As Ice Thaws, Arctic Peoples at Loss for Words
REYKJAVIK, Iceland − What are the words used by indigenous peoples in the Arctic for "hornet," "robin," "elk," "barn owl" or "salmon?"
If you don't know, you're not alone.
Many indigenous languages have no words for legions of new animals, insects and plants advancing north as global warming thaws the polar ice and lets forests creep over tundra.
"We can't even describe what we're seeing," said Sheila Watt-Cloutier, chair of the Inuit Circumpolar Conference which says it represents 155,000 people in Canada, Alaska, Greenland and Russia.
In the Inuit language Inuktitut, robins are known just as the "bird with the red breast," she said. Inuit hunters in north Canada recently saw some ducks but have not figured out what species they were, in Inuktitut or any other language.
An eight-nation report this month says the Arctic is warming twice as fast as the rest of the planet and that the North Pole could be ice-free in northern hemisphere summer by 2100, threatening indigenous cultures and perhaps wiping out creatures like polar bears.
The report, by 250 scientists and funded by the United States, Canada, Russia, Sweden, Finland, Norway, Denmark and Iceland, puts most of the blame on a build-up of heat-trapping gases from human use of fossil fuels like coal and oil.
The thaw may have some positive spin-offs for people, for instance by making chill Arctic seas more habitable for cod or herring or by shifting agricultural lands and forestry north.
But on land, more and more species will be cramming into an ever-narrowing strip bounded to the north by the Arctic Ocean, threatening to destroy fragile Arctic ecosystems from mosses to Arctic foxes or snowy owls.
In Arctic Europe, birch trees are gaining ground and Saami reindeer herders are seeing roe deer or even elk, a forest-dwelling cousin of moose, on former lichen pastures.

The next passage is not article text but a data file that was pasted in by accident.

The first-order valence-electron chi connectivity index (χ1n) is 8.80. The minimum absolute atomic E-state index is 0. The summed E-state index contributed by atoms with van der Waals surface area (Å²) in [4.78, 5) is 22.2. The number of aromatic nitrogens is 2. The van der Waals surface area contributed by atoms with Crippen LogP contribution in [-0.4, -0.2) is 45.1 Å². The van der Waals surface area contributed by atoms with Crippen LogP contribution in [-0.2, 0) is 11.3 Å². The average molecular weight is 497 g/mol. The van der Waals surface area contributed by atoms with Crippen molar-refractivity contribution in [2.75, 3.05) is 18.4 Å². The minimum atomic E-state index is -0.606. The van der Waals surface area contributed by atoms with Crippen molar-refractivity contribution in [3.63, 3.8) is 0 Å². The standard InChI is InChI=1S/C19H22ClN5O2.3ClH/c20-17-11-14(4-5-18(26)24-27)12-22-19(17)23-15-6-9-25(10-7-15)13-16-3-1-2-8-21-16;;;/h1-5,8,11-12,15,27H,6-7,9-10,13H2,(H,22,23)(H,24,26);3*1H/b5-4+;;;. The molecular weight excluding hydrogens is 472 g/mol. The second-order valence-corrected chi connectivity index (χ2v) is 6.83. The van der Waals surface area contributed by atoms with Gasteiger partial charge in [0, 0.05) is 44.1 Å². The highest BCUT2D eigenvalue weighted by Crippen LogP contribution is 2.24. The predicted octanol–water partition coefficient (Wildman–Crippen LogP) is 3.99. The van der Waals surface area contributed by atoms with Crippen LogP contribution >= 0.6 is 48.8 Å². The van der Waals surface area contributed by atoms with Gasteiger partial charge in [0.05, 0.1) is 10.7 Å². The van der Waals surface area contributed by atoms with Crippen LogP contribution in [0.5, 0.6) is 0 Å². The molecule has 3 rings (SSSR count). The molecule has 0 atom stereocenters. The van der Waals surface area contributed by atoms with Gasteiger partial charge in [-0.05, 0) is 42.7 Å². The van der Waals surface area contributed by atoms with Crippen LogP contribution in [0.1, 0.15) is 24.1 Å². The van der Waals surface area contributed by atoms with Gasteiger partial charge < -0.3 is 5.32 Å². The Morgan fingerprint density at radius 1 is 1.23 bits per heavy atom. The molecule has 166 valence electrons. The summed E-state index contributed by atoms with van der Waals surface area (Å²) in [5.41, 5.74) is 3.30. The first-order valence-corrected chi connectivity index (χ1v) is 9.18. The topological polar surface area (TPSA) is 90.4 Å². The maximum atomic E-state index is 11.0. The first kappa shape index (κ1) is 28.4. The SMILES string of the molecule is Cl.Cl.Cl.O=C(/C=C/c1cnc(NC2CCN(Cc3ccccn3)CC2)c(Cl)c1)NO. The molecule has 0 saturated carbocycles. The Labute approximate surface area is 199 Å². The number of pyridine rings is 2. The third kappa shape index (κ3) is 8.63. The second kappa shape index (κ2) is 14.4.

"I know about 1,200 words for reindeer -- we classify them by age, sex, color, antlers," said Nils Isak Eira, who manages a herd of 2,000 reindeer in north Norway.
"I know just one word for elk -- 'sarvva'," said 50-year-old Eira. "But the animals are so unusual that many Saami use the Norwegian word 'elg.' When I was a child it was like a mythical creature."
Thrushes have been spotted in Saami areas of the Arctic in winter, apparently too lazy to bother migrating south.
Foreign ministers from the eight Arctic countries are due to meet in Reykjavik on Wednesday but are sharply divided about what to do. The United States is most opposed to any drastic new action.
The U.S. is the only country among the eight to reject the 127-nation Kyoto protocol meant to cap emissions of greenhouse gases. President George W. Bush says the U.N. pact would cost too much and unfairly excludes developing states.
In some more southerly areas of the Arctic, like Canada's Hudson Bay, receding ice means polar bears are already struggling. The bears' main trick is to pounce when seals surface to breathe through holes in the ice.
The Arctic report says polar bears "are unlikely to survive as a species if there is a complete loss of summer-ice cover." Restricted to land, polar bears would have to compete with better-adapted grizzly or brown bears.
"The outlook for polar bears is stark. My grandson will lose the culture I had as a child," said Watt-Cloutier, referring to Inuit hunting cultures based on catching seals, bears or whales.
Around the Arctic, salmon are swimming into more northerly waters, hornets are buzzing north and barn owls are flying to regions where indigenous people have never even seen a barn.
Watt-Cloutier said indigenous peoples lacked well-known words for all of them.
The Arctic Climate Impact Assessment (ACIA) report says that the region is set to warm by 7-13 degrees Fahrenheit by 2100, twice the rate of the rest of the globe. The Arctic warms fast partly because dark ground and water, once uncovered, soak up much more heat than snow and ice.
"Overall, forests are likely to move north and displace tundra," said Terry Callaghan, a professor of Arctic ecology at the University of Lund, Sweden. "That will bring more species -- birds that nest in trees, beetles that live in bark, fungi."
The lack of words to describe newcomers does not stop at animals and plants. "Words like 'thunderstorm' don't exist because they are phenomena indigenous peoples have never known," said Robert Corell, chair of the ACIA study.